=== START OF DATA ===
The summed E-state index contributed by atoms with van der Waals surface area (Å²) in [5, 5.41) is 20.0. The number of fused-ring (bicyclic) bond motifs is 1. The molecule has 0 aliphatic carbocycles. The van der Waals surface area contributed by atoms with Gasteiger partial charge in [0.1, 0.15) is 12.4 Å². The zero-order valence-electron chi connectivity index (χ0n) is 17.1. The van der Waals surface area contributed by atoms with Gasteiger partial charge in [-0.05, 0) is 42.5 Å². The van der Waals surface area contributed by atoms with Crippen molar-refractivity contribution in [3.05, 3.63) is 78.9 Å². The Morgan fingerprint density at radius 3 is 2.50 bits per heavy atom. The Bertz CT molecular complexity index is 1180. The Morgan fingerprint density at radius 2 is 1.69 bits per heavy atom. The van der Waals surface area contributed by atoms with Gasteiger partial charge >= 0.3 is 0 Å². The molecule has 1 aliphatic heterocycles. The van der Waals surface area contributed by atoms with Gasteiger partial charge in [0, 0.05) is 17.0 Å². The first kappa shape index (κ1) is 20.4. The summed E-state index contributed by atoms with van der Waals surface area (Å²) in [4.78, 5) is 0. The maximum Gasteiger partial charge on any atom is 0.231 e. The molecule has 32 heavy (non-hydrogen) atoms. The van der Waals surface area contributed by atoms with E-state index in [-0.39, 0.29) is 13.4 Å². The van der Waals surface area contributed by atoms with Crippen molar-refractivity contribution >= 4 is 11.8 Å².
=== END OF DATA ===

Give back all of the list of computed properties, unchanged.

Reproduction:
The summed E-state index contributed by atoms with van der Waals surface area (Å²) in [5, 5.41) is 20.0. The number of fused-ring (bicyclic) bond motifs is 1. The molecule has 0 aliphatic carbocycles. The van der Waals surface area contributed by atoms with Gasteiger partial charge in [0.1, 0.15) is 12.4 Å². The zero-order valence-electron chi connectivity index (χ0n) is 17.1. The van der Waals surface area contributed by atoms with Gasteiger partial charge in [-0.05, 0) is 42.5 Å². The van der Waals surface area contributed by atoms with Crippen molar-refractivity contribution in [3.05, 3.63) is 78.9 Å². The Morgan fingerprint density at radius 3 is 2.50 bits per heavy atom. The Bertz CT molecular complexity index is 1180. The Morgan fingerprint density at radius 2 is 1.69 bits per heavy atom. The van der Waals surface area contributed by atoms with Gasteiger partial charge >= 0.3 is 0 Å². The molecule has 1 aliphatic heterocycles. The van der Waals surface area contributed by atoms with Gasteiger partial charge in [0, 0.05) is 17.0 Å². The first kappa shape index (κ1) is 20.4. The summed E-state index contributed by atoms with van der Waals surface area (Å²) in [4.78, 5) is 0. The maximum Gasteiger partial charge on any atom is 0.231 e. The molecule has 32 heavy (non-hydrogen) atoms. The van der Waals surface area contributed by atoms with E-state index in [-0.39, 0.29) is 13.4 Å². The van der Waals surface area contributed by atoms with Crippen molar-refractivity contribution >= 4 is 11.8 Å².